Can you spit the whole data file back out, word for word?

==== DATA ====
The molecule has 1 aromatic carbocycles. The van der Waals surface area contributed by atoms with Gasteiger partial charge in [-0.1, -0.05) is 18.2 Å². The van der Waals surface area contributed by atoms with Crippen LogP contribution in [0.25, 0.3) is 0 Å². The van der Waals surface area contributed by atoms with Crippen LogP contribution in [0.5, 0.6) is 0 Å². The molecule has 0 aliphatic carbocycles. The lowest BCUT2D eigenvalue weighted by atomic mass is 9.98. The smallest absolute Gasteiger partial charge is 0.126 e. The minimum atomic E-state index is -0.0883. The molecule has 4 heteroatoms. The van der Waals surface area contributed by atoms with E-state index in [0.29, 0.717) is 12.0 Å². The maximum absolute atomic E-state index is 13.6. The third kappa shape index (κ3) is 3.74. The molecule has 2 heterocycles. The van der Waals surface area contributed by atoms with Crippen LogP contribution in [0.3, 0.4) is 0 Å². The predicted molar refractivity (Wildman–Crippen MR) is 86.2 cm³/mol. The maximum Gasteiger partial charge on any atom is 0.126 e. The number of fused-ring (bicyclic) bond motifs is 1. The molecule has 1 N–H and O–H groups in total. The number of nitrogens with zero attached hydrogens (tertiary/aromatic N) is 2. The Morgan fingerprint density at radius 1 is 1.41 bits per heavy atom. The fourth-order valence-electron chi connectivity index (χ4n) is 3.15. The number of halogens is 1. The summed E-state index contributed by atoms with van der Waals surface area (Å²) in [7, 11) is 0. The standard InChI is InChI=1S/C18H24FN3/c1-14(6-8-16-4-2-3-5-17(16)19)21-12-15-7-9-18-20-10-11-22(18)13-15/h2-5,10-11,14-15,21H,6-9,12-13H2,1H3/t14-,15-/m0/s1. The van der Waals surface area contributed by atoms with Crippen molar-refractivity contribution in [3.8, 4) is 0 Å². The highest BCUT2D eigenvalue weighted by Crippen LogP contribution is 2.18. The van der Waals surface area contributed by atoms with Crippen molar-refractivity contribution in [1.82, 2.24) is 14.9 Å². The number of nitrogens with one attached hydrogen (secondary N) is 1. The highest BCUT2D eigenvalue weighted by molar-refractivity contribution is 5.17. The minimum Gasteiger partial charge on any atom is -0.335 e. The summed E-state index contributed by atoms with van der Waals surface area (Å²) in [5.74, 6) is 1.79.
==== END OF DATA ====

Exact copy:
The molecule has 1 aromatic carbocycles. The van der Waals surface area contributed by atoms with Gasteiger partial charge in [-0.1, -0.05) is 18.2 Å². The van der Waals surface area contributed by atoms with Crippen LogP contribution in [0.25, 0.3) is 0 Å². The van der Waals surface area contributed by atoms with Crippen LogP contribution in [0.5, 0.6) is 0 Å². The molecule has 0 aliphatic carbocycles. The lowest BCUT2D eigenvalue weighted by atomic mass is 9.98. The smallest absolute Gasteiger partial charge is 0.126 e. The minimum atomic E-state index is -0.0883. The molecule has 4 heteroatoms. The van der Waals surface area contributed by atoms with E-state index in [0.29, 0.717) is 12.0 Å². The maximum absolute atomic E-state index is 13.6. The third kappa shape index (κ3) is 3.74. The molecule has 2 heterocycles. The van der Waals surface area contributed by atoms with Crippen LogP contribution in [0.3, 0.4) is 0 Å². The predicted molar refractivity (Wildman–Crippen MR) is 86.2 cm³/mol. The maximum Gasteiger partial charge on any atom is 0.126 e. The number of fused-ring (bicyclic) bond motifs is 1. The molecule has 1 N–H and O–H groups in total. The number of nitrogens with zero attached hydrogens (tertiary/aromatic N) is 2. The Morgan fingerprint density at radius 1 is 1.41 bits per heavy atom. The fourth-order valence-electron chi connectivity index (χ4n) is 3.15. The number of halogens is 1. The summed E-state index contributed by atoms with van der Waals surface area (Å²) in [7, 11) is 0. The standard InChI is InChI=1S/C18H24FN3/c1-14(6-8-16-4-2-3-5-17(16)19)21-12-15-7-9-18-20-10-11-22(18)13-15/h2-5,10-11,14-15,21H,6-9,12-13H2,1H3/t14-,15-/m0/s1. The van der Waals surface area contributed by atoms with Crippen molar-refractivity contribution in [3.8, 4) is 0 Å². The highest BCUT2D eigenvalue weighted by Crippen LogP contribution is 2.18. The van der Waals surface area contributed by atoms with Crippen molar-refractivity contribution in [1.82, 2.24) is 14.9 Å². The number of nitrogens with one attached hydrogen (secondary N) is 1. The highest BCUT2D eigenvalue weighted by molar-refractivity contribution is 5.17. The minimum Gasteiger partial charge on any atom is -0.335 e. The summed E-state index contributed by atoms with van der Waals surface area (Å²) in [5.74, 6) is 1.79.